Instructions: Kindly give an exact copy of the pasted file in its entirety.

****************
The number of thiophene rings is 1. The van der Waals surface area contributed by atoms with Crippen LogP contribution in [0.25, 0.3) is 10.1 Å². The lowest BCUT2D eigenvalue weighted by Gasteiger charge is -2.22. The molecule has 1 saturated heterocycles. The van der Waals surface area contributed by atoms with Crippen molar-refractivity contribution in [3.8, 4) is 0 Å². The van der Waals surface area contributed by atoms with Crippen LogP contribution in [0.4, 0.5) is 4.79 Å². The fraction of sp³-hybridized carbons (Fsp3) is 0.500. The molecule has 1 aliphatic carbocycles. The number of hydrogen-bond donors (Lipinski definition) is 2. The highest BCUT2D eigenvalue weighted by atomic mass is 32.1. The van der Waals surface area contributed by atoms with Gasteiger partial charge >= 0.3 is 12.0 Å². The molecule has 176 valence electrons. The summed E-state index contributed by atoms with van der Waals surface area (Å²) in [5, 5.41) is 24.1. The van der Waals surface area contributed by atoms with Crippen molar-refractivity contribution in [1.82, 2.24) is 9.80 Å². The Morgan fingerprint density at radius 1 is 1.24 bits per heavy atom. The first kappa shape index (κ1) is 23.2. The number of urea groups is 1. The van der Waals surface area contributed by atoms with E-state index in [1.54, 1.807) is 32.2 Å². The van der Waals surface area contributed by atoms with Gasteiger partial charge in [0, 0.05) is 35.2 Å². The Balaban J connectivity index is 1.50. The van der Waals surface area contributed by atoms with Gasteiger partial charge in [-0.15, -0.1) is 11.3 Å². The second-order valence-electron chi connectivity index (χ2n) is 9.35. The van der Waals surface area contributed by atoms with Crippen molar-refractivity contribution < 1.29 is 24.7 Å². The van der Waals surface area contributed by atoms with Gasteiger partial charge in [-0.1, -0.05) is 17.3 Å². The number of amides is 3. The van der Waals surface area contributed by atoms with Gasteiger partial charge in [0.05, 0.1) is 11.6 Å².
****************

The number of thiophene rings is 1. The van der Waals surface area contributed by atoms with Crippen LogP contribution in [0.25, 0.3) is 10.1 Å². The lowest BCUT2D eigenvalue weighted by Gasteiger charge is -2.22. The molecule has 1 saturated heterocycles. The van der Waals surface area contributed by atoms with Crippen molar-refractivity contribution in [3.8, 4) is 0 Å². The van der Waals surface area contributed by atoms with Crippen LogP contribution in [0.4, 0.5) is 4.79 Å². The fraction of sp³-hybridized carbons (Fsp3) is 0.500. The molecule has 1 aliphatic carbocycles. The number of hydrogen-bond donors (Lipinski definition) is 2. The highest BCUT2D eigenvalue weighted by atomic mass is 32.1. The van der Waals surface area contributed by atoms with Gasteiger partial charge >= 0.3 is 12.0 Å². The molecule has 176 valence electrons. The summed E-state index contributed by atoms with van der Waals surface area (Å²) in [5, 5.41) is 24.1. The van der Waals surface area contributed by atoms with Crippen molar-refractivity contribution in [1.82, 2.24) is 9.80 Å². The Morgan fingerprint density at radius 1 is 1.24 bits per heavy atom. The first kappa shape index (κ1) is 23.2. The number of urea groups is 1. The van der Waals surface area contributed by atoms with E-state index in [1.54, 1.807) is 32.2 Å². The van der Waals surface area contributed by atoms with Gasteiger partial charge in [0, 0.05) is 35.2 Å². The Balaban J connectivity index is 1.50. The van der Waals surface area contributed by atoms with Gasteiger partial charge in [-0.15, -0.1) is 11.3 Å². The second-order valence-electron chi connectivity index (χ2n) is 9.35. The van der Waals surface area contributed by atoms with Crippen molar-refractivity contribution < 1.29 is 24.7 Å². The van der Waals surface area contributed by atoms with Gasteiger partial charge in [-0.1, -0.05) is 17.3 Å². The number of amides is 3. The van der Waals surface area contributed by atoms with Gasteiger partial charge in [0.05, 0.1) is 11.6 Å².